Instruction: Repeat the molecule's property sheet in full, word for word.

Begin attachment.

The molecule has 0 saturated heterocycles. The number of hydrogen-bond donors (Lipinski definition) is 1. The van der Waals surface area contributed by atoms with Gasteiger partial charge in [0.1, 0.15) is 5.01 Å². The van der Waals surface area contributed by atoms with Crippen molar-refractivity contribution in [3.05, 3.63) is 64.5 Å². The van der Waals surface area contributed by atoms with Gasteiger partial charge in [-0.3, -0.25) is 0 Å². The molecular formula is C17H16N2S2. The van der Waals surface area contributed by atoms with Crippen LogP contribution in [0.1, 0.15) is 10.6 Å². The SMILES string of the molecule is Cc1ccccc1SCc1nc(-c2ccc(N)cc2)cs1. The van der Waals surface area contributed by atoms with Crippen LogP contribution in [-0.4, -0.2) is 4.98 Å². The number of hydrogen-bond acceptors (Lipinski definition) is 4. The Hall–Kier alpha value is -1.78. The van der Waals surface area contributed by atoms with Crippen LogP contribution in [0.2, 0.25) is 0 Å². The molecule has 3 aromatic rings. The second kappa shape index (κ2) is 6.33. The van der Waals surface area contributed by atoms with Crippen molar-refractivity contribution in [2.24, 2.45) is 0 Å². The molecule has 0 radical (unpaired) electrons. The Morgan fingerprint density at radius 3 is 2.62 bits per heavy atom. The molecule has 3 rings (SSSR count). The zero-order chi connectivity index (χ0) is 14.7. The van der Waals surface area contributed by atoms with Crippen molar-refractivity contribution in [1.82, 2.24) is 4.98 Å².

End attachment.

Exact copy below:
The molecule has 0 saturated heterocycles. The number of hydrogen-bond donors (Lipinski definition) is 1. The van der Waals surface area contributed by atoms with Gasteiger partial charge in [0.1, 0.15) is 5.01 Å². The van der Waals surface area contributed by atoms with Crippen molar-refractivity contribution in [3.05, 3.63) is 64.5 Å². The van der Waals surface area contributed by atoms with Gasteiger partial charge in [-0.3, -0.25) is 0 Å². The molecular formula is C17H16N2S2. The van der Waals surface area contributed by atoms with Crippen LogP contribution in [0.1, 0.15) is 10.6 Å². The SMILES string of the molecule is Cc1ccccc1SCc1nc(-c2ccc(N)cc2)cs1. The van der Waals surface area contributed by atoms with Crippen LogP contribution in [-0.4, -0.2) is 4.98 Å². The number of hydrogen-bond acceptors (Lipinski definition) is 4. The Hall–Kier alpha value is -1.78. The van der Waals surface area contributed by atoms with Crippen LogP contribution in [0.2, 0.25) is 0 Å². The molecule has 3 aromatic rings. The second kappa shape index (κ2) is 6.33. The van der Waals surface area contributed by atoms with Crippen molar-refractivity contribution in [2.24, 2.45) is 0 Å². The molecule has 0 radical (unpaired) electrons. The Morgan fingerprint density at radius 3 is 2.62 bits per heavy atom. The molecule has 3 rings (SSSR count). The zero-order chi connectivity index (χ0) is 14.7. The van der Waals surface area contributed by atoms with Crippen molar-refractivity contribution in [1.82, 2.24) is 4.98 Å².